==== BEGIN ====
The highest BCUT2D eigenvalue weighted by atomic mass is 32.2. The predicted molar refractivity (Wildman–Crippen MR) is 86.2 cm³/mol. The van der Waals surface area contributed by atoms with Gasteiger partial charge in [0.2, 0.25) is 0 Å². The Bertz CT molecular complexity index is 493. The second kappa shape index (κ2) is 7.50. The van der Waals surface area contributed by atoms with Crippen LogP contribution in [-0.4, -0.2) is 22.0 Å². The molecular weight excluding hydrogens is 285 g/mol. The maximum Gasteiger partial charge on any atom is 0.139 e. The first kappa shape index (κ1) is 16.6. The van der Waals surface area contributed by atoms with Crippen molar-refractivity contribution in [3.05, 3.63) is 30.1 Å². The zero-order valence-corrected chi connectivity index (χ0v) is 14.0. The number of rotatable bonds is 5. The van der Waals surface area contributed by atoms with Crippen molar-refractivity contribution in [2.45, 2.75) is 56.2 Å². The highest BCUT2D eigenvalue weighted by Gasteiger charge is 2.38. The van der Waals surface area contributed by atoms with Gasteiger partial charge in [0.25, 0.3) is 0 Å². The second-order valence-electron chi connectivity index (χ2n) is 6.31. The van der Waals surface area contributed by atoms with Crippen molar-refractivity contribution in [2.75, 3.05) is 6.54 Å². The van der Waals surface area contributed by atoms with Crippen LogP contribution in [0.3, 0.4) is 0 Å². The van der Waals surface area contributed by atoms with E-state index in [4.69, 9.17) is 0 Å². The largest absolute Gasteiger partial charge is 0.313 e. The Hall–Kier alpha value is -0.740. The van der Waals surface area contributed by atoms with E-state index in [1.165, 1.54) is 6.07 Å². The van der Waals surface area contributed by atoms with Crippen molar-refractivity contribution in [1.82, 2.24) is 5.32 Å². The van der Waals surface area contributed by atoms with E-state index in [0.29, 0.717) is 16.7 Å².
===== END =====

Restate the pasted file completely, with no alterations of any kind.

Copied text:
The highest BCUT2D eigenvalue weighted by atomic mass is 32.2. The predicted molar refractivity (Wildman–Crippen MR) is 86.2 cm³/mol. The van der Waals surface area contributed by atoms with Gasteiger partial charge in [0.2, 0.25) is 0 Å². The Bertz CT molecular complexity index is 493. The second kappa shape index (κ2) is 7.50. The van der Waals surface area contributed by atoms with Crippen LogP contribution in [-0.4, -0.2) is 22.0 Å². The molecular weight excluding hydrogens is 285 g/mol. The maximum Gasteiger partial charge on any atom is 0.139 e. The first kappa shape index (κ1) is 16.6. The van der Waals surface area contributed by atoms with Crippen molar-refractivity contribution in [3.05, 3.63) is 30.1 Å². The zero-order valence-corrected chi connectivity index (χ0v) is 14.0. The number of rotatable bonds is 5. The van der Waals surface area contributed by atoms with Crippen molar-refractivity contribution in [2.45, 2.75) is 56.2 Å². The highest BCUT2D eigenvalue weighted by Gasteiger charge is 2.38. The van der Waals surface area contributed by atoms with Gasteiger partial charge in [0.25, 0.3) is 0 Å². The second-order valence-electron chi connectivity index (χ2n) is 6.31. The van der Waals surface area contributed by atoms with Crippen molar-refractivity contribution in [2.75, 3.05) is 6.54 Å². The van der Waals surface area contributed by atoms with Crippen LogP contribution in [0.3, 0.4) is 0 Å². The van der Waals surface area contributed by atoms with E-state index in [4.69, 9.17) is 0 Å². The largest absolute Gasteiger partial charge is 0.313 e. The Hall–Kier alpha value is -0.740. The van der Waals surface area contributed by atoms with E-state index in [1.165, 1.54) is 6.07 Å². The van der Waals surface area contributed by atoms with Crippen molar-refractivity contribution in [1.82, 2.24) is 5.32 Å². The van der Waals surface area contributed by atoms with E-state index in [0.29, 0.717) is 16.7 Å².